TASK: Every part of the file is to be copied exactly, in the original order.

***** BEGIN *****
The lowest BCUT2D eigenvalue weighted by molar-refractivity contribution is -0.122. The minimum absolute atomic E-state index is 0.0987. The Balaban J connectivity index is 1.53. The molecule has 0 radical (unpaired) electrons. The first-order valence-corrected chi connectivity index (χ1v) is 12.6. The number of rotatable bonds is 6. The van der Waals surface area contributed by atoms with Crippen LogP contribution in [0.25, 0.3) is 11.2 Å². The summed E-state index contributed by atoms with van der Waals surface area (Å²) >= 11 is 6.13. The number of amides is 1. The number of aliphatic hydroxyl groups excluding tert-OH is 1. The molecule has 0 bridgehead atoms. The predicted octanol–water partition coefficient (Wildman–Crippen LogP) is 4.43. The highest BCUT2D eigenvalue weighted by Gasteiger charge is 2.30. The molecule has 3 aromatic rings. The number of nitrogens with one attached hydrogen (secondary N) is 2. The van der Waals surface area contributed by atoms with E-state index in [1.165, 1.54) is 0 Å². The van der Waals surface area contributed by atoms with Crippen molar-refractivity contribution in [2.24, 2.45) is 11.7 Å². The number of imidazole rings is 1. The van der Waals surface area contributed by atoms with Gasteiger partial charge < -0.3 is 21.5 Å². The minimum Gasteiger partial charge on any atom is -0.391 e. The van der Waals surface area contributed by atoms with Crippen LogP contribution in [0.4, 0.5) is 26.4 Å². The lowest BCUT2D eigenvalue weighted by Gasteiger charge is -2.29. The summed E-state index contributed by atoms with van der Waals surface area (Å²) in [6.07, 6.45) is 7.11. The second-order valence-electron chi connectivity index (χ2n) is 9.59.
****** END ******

The lowest BCUT2D eigenvalue weighted by molar-refractivity contribution is -0.122. The minimum absolute atomic E-state index is 0.0987. The Balaban J connectivity index is 1.53. The molecule has 0 radical (unpaired) electrons. The first-order valence-corrected chi connectivity index (χ1v) is 12.6. The number of rotatable bonds is 6. The van der Waals surface area contributed by atoms with Crippen LogP contribution in [0.25, 0.3) is 11.2 Å². The summed E-state index contributed by atoms with van der Waals surface area (Å²) >= 11 is 6.13. The number of amides is 1. The number of aliphatic hydroxyl groups excluding tert-OH is 1. The molecule has 0 bridgehead atoms. The predicted octanol–water partition coefficient (Wildman–Crippen LogP) is 4.43. The highest BCUT2D eigenvalue weighted by Gasteiger charge is 2.30. The molecule has 3 aromatic rings. The number of nitrogens with one attached hydrogen (secondary N) is 2. The van der Waals surface area contributed by atoms with E-state index in [1.165, 1.54) is 0 Å². The van der Waals surface area contributed by atoms with Crippen molar-refractivity contribution in [2.24, 2.45) is 11.7 Å². The number of imidazole rings is 1. The van der Waals surface area contributed by atoms with Gasteiger partial charge < -0.3 is 21.5 Å². The minimum Gasteiger partial charge on any atom is -0.391 e. The van der Waals surface area contributed by atoms with Crippen LogP contribution in [0.4, 0.5) is 26.4 Å². The lowest BCUT2D eigenvalue weighted by Gasteiger charge is -2.29. The summed E-state index contributed by atoms with van der Waals surface area (Å²) in [6.07, 6.45) is 7.11. The second-order valence-electron chi connectivity index (χ2n) is 9.59.